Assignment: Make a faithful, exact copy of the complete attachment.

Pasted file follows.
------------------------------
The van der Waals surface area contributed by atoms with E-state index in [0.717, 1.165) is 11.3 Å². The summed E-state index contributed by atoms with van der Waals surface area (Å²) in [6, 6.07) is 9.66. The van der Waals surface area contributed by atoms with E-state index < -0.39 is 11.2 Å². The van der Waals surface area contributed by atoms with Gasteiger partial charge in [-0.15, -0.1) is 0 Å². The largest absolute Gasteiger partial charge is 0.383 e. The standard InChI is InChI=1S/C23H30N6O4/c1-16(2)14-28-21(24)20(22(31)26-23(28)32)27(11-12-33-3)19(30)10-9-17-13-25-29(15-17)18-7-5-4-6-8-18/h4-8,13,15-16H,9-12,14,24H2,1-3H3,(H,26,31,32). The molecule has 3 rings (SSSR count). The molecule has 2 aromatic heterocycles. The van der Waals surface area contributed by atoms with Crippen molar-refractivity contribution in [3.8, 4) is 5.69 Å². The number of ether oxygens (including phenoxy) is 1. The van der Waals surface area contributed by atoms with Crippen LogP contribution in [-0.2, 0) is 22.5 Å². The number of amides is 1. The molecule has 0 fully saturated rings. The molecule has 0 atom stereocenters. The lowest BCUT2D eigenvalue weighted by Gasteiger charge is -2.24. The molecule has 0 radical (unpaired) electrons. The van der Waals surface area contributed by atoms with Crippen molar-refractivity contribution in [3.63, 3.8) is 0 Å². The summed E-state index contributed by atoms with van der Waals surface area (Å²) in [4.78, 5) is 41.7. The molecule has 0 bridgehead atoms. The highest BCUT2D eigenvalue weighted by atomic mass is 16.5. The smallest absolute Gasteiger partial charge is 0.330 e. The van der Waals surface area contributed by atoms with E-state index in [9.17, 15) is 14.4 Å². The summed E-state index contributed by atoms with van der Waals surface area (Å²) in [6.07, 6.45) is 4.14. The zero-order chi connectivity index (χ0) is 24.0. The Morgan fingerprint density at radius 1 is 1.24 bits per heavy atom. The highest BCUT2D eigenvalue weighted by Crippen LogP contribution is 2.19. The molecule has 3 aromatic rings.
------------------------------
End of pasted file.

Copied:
The van der Waals surface area contributed by atoms with E-state index in [0.717, 1.165) is 11.3 Å². The summed E-state index contributed by atoms with van der Waals surface area (Å²) in [6, 6.07) is 9.66. The van der Waals surface area contributed by atoms with E-state index < -0.39 is 11.2 Å². The van der Waals surface area contributed by atoms with Gasteiger partial charge in [-0.15, -0.1) is 0 Å². The largest absolute Gasteiger partial charge is 0.383 e. The standard InChI is InChI=1S/C23H30N6O4/c1-16(2)14-28-21(24)20(22(31)26-23(28)32)27(11-12-33-3)19(30)10-9-17-13-25-29(15-17)18-7-5-4-6-8-18/h4-8,13,15-16H,9-12,14,24H2,1-3H3,(H,26,31,32). The molecule has 3 rings (SSSR count). The molecule has 2 aromatic heterocycles. The van der Waals surface area contributed by atoms with Crippen molar-refractivity contribution in [3.8, 4) is 5.69 Å². The number of ether oxygens (including phenoxy) is 1. The van der Waals surface area contributed by atoms with Crippen LogP contribution in [-0.2, 0) is 22.5 Å². The number of amides is 1. The molecule has 0 fully saturated rings. The molecule has 0 atom stereocenters. The lowest BCUT2D eigenvalue weighted by Gasteiger charge is -2.24. The molecule has 0 radical (unpaired) electrons. The van der Waals surface area contributed by atoms with Crippen molar-refractivity contribution in [3.63, 3.8) is 0 Å². The summed E-state index contributed by atoms with van der Waals surface area (Å²) in [4.78, 5) is 41.7. The molecule has 0 bridgehead atoms. The highest BCUT2D eigenvalue weighted by atomic mass is 16.5. The smallest absolute Gasteiger partial charge is 0.330 e. The van der Waals surface area contributed by atoms with E-state index in [9.17, 15) is 14.4 Å². The summed E-state index contributed by atoms with van der Waals surface area (Å²) in [6.07, 6.45) is 4.14. The zero-order chi connectivity index (χ0) is 24.0. The Morgan fingerprint density at radius 1 is 1.24 bits per heavy atom. The highest BCUT2D eigenvalue weighted by Crippen LogP contribution is 2.19. The molecule has 3 aromatic rings.